This was our second Goolwa visit, and once again we stayed at the Hindmarsh Island caravan park. Sure it’s a few kilometres from the action, but is very close to a “non pressure” launching beach, and is quiet and rustic - I don’t mean it has bush showers and long drop toilets – just quiet. We stayed 3 nights there before heading off to Nelson on the way home, and just took it easy.

Yes, we walked across the bridge, looked at the boats and displays, bought souvenirs, chatted to our fellow members, and had a relaxing time.

Did I say fellow members? What a list! There was a much greater turnout at Goolwa than we expect at an event at home! Maybe we should only arrange outings to places at least 800 kilometres from Melbourne! Now, I didn’t get to speak to everybody, but I believe that apart from Margaret and myself, we had Jim Stockton, Penny Braybrook, Chris Kelly, Andrew Cohen, Andrew and Hahn Campbell, David and Brenda Ayers, Alex Pigdon and family, Roderick Smith and friend Steve, David Stott .. and maybe more that I have forgotten (brain getting older!).

Meeting up with people seems to involve such a lot of eating! After a day of boat inspections, we all adjourned to the local for a meal together before watching the fireworks display on Goolwa’s version of the Sydney Harbour Bridge, and the next morning we were at it again, breakfasting at the Armfield Slipway where eggs, bacon, and a cuppa, were provided by the SAWBA amongst a collection of boats and unusual festival exhibits.

What a nice bunch they are, and it was good to meet and chat. I had been equally impressed the day before at their interesting and well attended tent on the quayside.
I was also taken with the Armfield Slipway men’s shed operation, where the local oldies amuse themselves with tasks ranging from making simple kits and models to sell/give to youngsters, to restoring old wooden boats. The restoration currently underway of a derelict 16’ clinker putt-putt involves the use of the original keel and one (yes, one) original frame, to restore its former glory in a new format as a carvel planked hull. It will look good, boys – wish I lived close by so that I could join your group!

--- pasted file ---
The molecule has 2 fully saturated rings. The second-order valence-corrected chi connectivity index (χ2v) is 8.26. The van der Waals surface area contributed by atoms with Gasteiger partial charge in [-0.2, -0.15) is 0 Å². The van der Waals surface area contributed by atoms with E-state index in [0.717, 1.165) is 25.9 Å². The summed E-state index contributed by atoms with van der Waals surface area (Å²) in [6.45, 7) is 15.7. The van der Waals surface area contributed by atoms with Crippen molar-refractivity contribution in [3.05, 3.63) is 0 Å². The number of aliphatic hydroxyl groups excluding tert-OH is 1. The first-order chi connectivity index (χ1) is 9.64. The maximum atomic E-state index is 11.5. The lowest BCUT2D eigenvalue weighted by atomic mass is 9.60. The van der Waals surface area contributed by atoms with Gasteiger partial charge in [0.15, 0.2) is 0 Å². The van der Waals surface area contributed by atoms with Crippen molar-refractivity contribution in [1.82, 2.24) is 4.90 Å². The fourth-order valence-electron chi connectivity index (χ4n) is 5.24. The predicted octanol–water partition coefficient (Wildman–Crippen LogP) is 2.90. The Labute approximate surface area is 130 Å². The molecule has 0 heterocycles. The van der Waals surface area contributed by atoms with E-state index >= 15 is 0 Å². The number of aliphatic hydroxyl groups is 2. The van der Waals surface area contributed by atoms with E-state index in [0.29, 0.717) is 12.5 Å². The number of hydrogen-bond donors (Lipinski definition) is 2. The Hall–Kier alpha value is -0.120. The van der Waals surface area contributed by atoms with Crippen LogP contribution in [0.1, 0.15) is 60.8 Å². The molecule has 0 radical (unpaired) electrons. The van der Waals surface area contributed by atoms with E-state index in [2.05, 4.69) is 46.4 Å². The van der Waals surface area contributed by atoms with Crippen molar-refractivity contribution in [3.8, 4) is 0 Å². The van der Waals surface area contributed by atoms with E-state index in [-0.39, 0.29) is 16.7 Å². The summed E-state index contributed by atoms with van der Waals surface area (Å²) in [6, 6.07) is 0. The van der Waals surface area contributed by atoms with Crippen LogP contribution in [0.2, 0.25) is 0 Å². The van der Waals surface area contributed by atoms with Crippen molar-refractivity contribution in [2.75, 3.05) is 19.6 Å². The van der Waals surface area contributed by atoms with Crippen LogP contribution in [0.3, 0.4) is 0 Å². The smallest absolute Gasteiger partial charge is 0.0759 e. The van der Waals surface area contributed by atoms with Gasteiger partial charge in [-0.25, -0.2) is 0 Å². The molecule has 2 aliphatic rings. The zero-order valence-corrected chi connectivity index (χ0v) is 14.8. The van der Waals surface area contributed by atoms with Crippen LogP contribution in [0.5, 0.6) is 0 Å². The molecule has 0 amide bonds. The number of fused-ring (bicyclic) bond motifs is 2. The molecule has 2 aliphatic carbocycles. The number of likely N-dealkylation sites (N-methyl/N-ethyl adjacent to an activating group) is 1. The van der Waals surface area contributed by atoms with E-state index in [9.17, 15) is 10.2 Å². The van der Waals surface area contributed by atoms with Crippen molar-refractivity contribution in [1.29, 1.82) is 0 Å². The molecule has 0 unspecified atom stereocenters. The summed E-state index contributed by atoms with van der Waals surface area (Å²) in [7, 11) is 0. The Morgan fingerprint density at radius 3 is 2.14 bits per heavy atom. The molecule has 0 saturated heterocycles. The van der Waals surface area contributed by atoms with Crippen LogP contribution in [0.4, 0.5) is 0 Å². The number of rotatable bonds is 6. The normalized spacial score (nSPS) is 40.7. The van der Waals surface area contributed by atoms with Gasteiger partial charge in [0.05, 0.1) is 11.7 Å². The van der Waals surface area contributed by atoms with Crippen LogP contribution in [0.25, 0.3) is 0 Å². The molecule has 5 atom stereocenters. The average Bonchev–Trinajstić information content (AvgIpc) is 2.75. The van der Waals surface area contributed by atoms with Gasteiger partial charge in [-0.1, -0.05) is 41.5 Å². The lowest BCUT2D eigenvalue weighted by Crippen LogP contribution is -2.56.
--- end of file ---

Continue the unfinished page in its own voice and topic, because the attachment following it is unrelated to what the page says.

Before we attended the final barbeque at the Chris/Andrew/Penny/Jim dwelling on Saturday night, we needed (of course) to observe the Grand Parade. I persuaded Margaret that as we couldn’t be in the parade, the right thing to do would be to motor across and observe from the water in our little boat, “Slithy Tove”. A good trip across the sea and down the mainland shore was made so that we could check out the moored craft of all sorts and sizes, and made interesting by the brisk breeze and choppy water.

I did comment that when the captain was getting wet, things were a bit unreasonable, but the conditions ignored me completely and kept dampening my gear. Of course, Margaret suggested that I was uncomfortable, but I reassured her with a comforting untruth. As we approached the Hindmarsh bridge, I observed a conveniently placed boat ramp alongside the island end of the bridge and skilfully (of course) steered to it, explaining to my crew that we would run up the ramp and watch the Grand Parade from the Bridge’s shelter.

It was a good plan, but there turned out to be a few large rocks spread across the ramp which my handy “rock detector” (“the boat”) successfully identified by crushing a plank on the port side, and commenced the next phase, known as “sinking”! This was inconvenient. Making it ashore ok, we needed to get back to our car which was several kilometres away so that we could rooftop Slithy Tove back to camp. Knowing that our colleagues wouldn’t mind missing the Grand Parade for a bit of excitement, I rang Jim with a mayday call, and waited.

You know, it’s hard for me to sit still and waste time (unless of course something important needs to be done), so I decided to photograph the offending rocks and then remove them in the public’s interest. This I did.

Do you know how slippery boat ramps can be? I found that the culprits who had placed rocks on the ramp had also lubricated it to trap anyone attempting to rectify their sabotage. I got wet! My phone drowned! I didn’t take any more photos! Darn!!!

Did we get rescued? Yes, and thank you Chris, Andrew, Jim and Penny for your help and sensitive and caring concern in making sure I was put into dry and warm clothing. Much appreciated.

Did the phone recover after a few days in rice? YES!

Did the boat recover? That’s covered in another episode when we talk about the Nelson/Glenelg trip in the next Shavings.